1/30/09

Writing Contests.. Yes or No?


Being a teacher means that when the students get a snow day, so do I.  When I was a student, I had no idea that the teachers were more excited than I was to get a day off for winter weather.  Now that I'm a teacher, I know that it is absolutely true!  This has been more like a "snow week", since we've been out of school for 4 days.  It's given me lots of time to think.

I've been pondering writing contests again.  A few years ago I swore off them.  I'd entered a few from time to time, with three different manuscripts.  Sometimes the feedback was helpful.  Other times it was bizarre.  A judge once told me that she "didn't like the use of contractions in my dialogue."  What?  Everyone uses contractions when they speak!  My heroine was a twenty-something woman from the Lexington, Kentucky area who ran a bed and breakfast.  She would not have said something like... "Maybe the next time we visit you you will be in a better mood.  It is no fun being around you when you are being such a sour puss."  It's much more believable for a woman like her to say... "Maybe the next time we visit you you'll be in a better mood.  It's no fun being around you when you're being such a sour puss."  

I decided the contest feedback wasn't wort the expense and the effort to enter contests.  The entry fees were anywhere from $20 - $30, not to mention the expense of the paper for three copies of my first 50 pages and the postage to mail it all to the contest coordinator.  The time involved may seem like a minor thing, but for a woman with a full-time job and a family at home, finding the time to put together a contest entry was sometimes difficult.  There was the printing of the manuscript copies, the filling out of the appropriate paperwork, the trip to the post office.  And really, I was getting the same quality of feedback from the talented ladies in my RWA chapter, some of whom comment regularly on this blog.  Are you listening Teresa and Devon!?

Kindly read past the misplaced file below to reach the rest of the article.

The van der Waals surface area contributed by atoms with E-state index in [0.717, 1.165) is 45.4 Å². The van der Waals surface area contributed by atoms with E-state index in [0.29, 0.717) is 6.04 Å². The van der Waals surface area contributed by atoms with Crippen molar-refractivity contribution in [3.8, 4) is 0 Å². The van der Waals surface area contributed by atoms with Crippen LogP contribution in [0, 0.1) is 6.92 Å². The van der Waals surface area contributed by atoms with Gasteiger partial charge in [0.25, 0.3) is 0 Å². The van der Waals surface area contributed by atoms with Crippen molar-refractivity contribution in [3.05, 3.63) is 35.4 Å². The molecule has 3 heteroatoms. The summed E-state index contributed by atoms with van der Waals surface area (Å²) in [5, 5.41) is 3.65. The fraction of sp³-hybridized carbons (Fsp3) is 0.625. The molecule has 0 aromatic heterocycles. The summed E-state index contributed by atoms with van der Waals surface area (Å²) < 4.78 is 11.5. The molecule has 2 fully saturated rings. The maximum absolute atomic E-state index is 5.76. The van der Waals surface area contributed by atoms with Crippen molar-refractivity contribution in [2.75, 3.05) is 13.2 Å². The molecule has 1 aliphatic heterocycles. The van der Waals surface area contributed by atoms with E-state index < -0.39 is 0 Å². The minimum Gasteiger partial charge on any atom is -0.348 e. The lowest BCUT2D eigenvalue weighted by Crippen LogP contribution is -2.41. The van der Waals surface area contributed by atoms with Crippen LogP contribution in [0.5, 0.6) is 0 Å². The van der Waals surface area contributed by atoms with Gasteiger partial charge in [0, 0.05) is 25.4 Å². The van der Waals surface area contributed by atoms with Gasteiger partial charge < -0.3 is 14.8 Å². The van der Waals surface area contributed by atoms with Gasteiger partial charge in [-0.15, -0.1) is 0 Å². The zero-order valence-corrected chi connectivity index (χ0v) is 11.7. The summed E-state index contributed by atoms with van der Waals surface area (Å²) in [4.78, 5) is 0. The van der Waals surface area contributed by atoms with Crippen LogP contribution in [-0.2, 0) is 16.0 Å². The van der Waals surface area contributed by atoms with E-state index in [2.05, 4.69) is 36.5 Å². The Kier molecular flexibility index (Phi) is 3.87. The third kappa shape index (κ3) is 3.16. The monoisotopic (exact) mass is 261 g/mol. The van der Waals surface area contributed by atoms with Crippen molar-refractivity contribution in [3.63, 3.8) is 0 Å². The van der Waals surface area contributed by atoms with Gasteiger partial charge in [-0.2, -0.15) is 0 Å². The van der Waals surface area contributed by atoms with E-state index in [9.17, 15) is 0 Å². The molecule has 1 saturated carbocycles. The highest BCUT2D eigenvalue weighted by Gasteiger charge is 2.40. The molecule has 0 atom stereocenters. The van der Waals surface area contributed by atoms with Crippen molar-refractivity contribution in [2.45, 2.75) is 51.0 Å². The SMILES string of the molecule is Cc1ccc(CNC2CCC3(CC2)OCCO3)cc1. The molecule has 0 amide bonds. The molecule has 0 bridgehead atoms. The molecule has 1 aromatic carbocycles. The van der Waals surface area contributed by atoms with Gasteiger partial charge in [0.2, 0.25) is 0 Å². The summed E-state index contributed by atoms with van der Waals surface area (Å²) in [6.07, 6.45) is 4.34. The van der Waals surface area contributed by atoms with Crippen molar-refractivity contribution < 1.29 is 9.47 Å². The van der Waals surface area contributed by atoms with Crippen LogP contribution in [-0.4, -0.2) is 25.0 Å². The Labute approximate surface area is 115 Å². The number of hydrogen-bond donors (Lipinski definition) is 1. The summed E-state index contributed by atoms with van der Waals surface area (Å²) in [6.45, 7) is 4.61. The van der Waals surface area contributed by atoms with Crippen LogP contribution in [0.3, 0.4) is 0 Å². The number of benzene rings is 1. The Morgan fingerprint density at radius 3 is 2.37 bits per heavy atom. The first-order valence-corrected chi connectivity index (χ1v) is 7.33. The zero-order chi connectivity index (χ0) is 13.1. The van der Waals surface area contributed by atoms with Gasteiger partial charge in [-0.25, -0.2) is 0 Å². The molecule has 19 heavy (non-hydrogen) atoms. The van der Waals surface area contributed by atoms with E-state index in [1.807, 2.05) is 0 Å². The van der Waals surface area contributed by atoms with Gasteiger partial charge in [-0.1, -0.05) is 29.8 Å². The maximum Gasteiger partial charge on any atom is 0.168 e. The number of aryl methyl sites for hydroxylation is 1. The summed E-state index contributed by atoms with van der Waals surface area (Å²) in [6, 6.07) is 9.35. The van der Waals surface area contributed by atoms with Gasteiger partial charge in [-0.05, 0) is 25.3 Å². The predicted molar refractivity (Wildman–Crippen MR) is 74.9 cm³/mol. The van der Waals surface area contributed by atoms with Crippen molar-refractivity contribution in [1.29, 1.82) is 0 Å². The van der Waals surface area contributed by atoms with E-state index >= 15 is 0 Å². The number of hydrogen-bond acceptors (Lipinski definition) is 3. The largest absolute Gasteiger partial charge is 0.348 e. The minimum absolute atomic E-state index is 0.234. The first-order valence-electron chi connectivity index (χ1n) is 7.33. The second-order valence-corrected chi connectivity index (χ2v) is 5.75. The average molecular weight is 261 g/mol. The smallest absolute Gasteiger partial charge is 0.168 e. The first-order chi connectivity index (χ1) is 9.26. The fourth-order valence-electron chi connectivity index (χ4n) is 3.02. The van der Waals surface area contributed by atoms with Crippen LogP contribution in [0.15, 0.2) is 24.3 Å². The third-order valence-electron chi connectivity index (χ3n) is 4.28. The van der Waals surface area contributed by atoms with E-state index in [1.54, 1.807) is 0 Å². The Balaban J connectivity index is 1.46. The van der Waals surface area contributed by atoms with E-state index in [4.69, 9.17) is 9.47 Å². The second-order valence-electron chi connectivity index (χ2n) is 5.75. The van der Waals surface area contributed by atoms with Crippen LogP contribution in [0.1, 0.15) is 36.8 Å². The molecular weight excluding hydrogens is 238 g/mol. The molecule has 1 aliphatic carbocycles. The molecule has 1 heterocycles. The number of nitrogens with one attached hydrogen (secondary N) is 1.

But even after I swore off them, there came a time when I decided to enter contests again.  I decided the feedback from people who didn't know me was valuable, as well as the chance of getting my work in front of an editor or agent I was interested in, should my manuscript final in the contest.  So, I sought out contests with final judges that interested me should I be lucky enough to get a chance at publication.  I didn't final in either of the contests that I entered for this reason, and the feedback was somewhat helpful.

I asked my KYRW chapter-mates about contests and feedback.   I learned that many of them had had similar experiences, and that many of them had entered contests for the same reasons I did... to get objective feedback and to try to get their work in front of a certain editor or agent.  I also learned something very interesting.  Some authors and some manuscripts just don't do well in contests.  Several published authors described entering contests and not finaling or scoring well with the manuscript that they eventually sold to a publisher.

I've come to the conclusion that some types of books do well in writing contests, and others don't.  The reasons for entering contests varies, and for a long time I've not even considered submitting my work to a contest.  But now, with all this time on my hands this week, I've started thinking about it again.  I have a new manuscript, in a new sub-genre of romance.  Maybe I could use some objective feedback?

Do you have contest experiences, good, bad or neutral, that you'd like to share?  If so, I'd love to hear.  Perhaps it will make my decision easier!


8 comments:

  1. Amy,

    I've yet to enter one single contest. Reason?? Because I've read so many authors discussing what a monumental waste of time they are.

    You have to spend your own money and precious time to enter, and the chances of getting your manuscript into just the right hands at just the right time are minimal -- and that seems to be what it takes to get anywhere in a contest. Sure it looks great on a query letter, but to me contests are a crap shoot at best.

    Would I EVER enter one? Sure. But I would have to be super tempted by say...an editor from Avon, Dorchester or maybe Silhouette?? Otherwise, what's the point? If it's just for the critique, we have an awesome support system at KYRW...